LeMond accuses Landis camp of harassment
LeMond accuses Landis camp of harassmentBy EDDIE PELLSAP National WriterMALIBU, Calif. (AP) – Floyd Landis’ sleepy, scientific arbitration hearing morphed into a pulp-fiction blockbuster Thursday, replete with revelations of sexual abuse, allegations of threatening phone calls and even a Donald Trump-style firing.It came courtesy of Landis’ fellow American Tour de France champion Greg LeMond, who disclosed he had been sexually abused as a child and received a call Wednesday from Landis’ manager who threatened to reveal the secret if LeMond showed up to testify.Shortly after LeMond dropped those bombshells, the manager, Will Geoghegan, walked up to LeMond, apologized and admitted he made the call, LeMond said. Which led to “You’re fired” – the message Landis attorney Maurice Suh gave to Geoghegan while they were still standing in the hearing room.”It was a real threat, it was real creepy, and I think it shows the extent of who it is,” LeMond said before leaving the Pepperdine law school after his spellbinding day. “I think there’s another side of Floyd that the public hasn’t seen.”Landis, ditching his yellow tie for a black one he wore to symbolize his feelings of animosity toward LeMond, sat stoically as he watched the three-time champion wreck his day. Landis is not allowed to comment during the hearing.Making it worse for last year’s Tour de France champion was that the cross-examination of LeMond, designed to expose his motives and impeach his credibility, was called off because LeMond refused to answer questions about Lance Armstrong.”I just have to say, again, this is completely unfair,” Landis attorney Howard Jacobs said.He wanted to ask LeMond about suggestions he has made in the past that Armstrong, a seven-time Tour de France winner, might have doped.But LeMond didn’t think that was the main point.”I think they didn’t want me coming here today,” LeMond said. “I don’t know why. If you didn’t do anything wrong, why would you mind me coming here today?”Before LeMond received the threatening call from Geoghegan, his testimony was supposed to be about conversations he had with Landis shortly after news of his positive “A” urine sample had been leaked to the media.LeMond said he urged Landis to come clean if, in fact, his backup “B” sample also came back tainted.He said he encouraged Landis to help his sport and “more importantly, help himself.””At this point, he said, ‘I don’t see anything that … what good would it do? If I did, it would destroy a lot of my friends and hurt a lot of people,”‘ LeMond testified.He said he used the story of his being sexually abused when he was 6 as an example of how it’s good to get things out in the open.”It nearly destroyed me by keeping the secret,” LeMond said.He said he told Landis that very few people knew that about him, then revealed that someone in the Landis camp tried to use that information to intimidate him.LeMond described receiving a call Wednesday evening from someone who claimed to be his uncle. He said he later traced the call to Geoghegan’s cell phone.”He said, ‘I’ll be there tomorrow and we can talk about how we used to’ perform a sexual act, LeMond said of the phone call. “I thought this was intimidation to keep me from coming here.”He said he was so distraught by the call, he filed a police report, which was presented as evidence by attorneys. Malibu sheriff’s officials, however, declined to release the report or details about it, saying the case was under investigation.A message left on Geoghegan’s cell phone by The Associated Press was not immediately returned.Before lunch – and LeMond – things were going well for the Landis team during the cross-examination of Claire Frelat, a technician at the French lab who tested Landis’ positive “B” sample from last year’s Stage 17 for synthetic testosterone.Frelat acknowledged she knew she was working on Landis’ positive doping test. She said she knew because of media reports she had read of his positive “A” sample test.The cross-examination was in line with the questions asked Wednesday of Frelat’s workmate, Cynthia Mongongu, who tested Landis’ positive “A” sample from Stage 17. Both women also participated in testing of the negative backup “B” samples that were done last month at the request of the U.S. Anti-Doping Agency. Four of those seven negative tests showed abnormal testosterone profiles.The long, difficult testimony of the French-speaking witnesses was done through a translator. It was designed to show a pattern of incompetence at the French lab where the tests were done.After LeMond, USADA called Christiane Ayotte, director of the World Anti-Doping Agency accredited lab in Montreal, to discuss testing standards in the process used on Landis’ tests.When her testimony began, however, it may as well have been a closed hearing. More than a dozen reporters and photographers were outside the hearing room with LeMond.He insisted he appeared only to help cycling, a sport he thinks has been ruined by an unabated culture of doping.His appearance at Pepperdine, however, made the sport look every bit the unseemly circus he’s been trying to fix all these years. Still, he had no remorse.”What I felt was right was to come here and tell the truth,” he said as he walked to his car. “People say it’s the message that hurts this sport, but it’s not that. It’s cheating that hurts this sport, and that’s all I have to say.”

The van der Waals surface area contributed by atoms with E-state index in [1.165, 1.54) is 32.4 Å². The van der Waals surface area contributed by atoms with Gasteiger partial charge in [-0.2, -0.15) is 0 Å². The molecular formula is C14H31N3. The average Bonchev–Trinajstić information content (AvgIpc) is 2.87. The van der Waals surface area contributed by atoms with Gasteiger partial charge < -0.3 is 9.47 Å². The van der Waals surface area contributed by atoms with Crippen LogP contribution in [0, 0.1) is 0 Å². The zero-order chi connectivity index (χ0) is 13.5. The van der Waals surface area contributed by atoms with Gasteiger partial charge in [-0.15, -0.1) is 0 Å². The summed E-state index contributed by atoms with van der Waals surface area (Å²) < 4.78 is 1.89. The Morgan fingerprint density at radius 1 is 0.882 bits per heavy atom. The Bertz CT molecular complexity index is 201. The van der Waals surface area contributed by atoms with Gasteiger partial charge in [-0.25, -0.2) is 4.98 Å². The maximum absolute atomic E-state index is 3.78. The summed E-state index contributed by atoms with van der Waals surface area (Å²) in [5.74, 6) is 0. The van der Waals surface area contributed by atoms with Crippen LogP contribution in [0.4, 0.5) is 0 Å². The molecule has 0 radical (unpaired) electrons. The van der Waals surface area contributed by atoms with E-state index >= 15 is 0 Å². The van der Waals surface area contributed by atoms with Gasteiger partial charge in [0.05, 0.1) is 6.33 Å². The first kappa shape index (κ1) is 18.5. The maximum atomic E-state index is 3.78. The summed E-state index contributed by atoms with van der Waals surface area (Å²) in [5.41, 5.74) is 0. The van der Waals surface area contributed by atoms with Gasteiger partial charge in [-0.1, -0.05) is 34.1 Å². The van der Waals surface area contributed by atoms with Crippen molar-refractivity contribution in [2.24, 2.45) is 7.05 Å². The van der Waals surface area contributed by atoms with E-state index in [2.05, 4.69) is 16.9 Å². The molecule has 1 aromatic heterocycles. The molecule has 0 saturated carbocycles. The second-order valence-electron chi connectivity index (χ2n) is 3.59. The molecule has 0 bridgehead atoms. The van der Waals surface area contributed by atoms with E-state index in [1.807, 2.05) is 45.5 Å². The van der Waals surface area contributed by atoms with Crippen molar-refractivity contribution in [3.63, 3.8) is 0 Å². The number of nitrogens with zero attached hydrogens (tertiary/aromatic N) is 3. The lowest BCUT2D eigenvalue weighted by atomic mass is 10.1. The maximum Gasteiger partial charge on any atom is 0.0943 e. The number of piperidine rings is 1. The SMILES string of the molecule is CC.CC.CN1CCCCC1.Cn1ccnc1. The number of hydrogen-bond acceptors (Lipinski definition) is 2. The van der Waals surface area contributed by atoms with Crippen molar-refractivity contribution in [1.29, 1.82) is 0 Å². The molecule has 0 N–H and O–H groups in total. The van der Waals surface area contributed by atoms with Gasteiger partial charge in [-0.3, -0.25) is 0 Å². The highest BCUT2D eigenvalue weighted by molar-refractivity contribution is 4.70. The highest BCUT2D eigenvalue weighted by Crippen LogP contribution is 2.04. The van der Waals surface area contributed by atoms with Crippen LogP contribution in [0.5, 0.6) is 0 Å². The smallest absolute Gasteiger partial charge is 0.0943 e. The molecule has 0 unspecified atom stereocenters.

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Jeff Shiffrin, with his wife, Eileen, made the Vail area their home decades ago, and together raised Mikaela and Taylor Shiffrin, who was a member of the two-time NCAA Champion University of Denver Ski Team.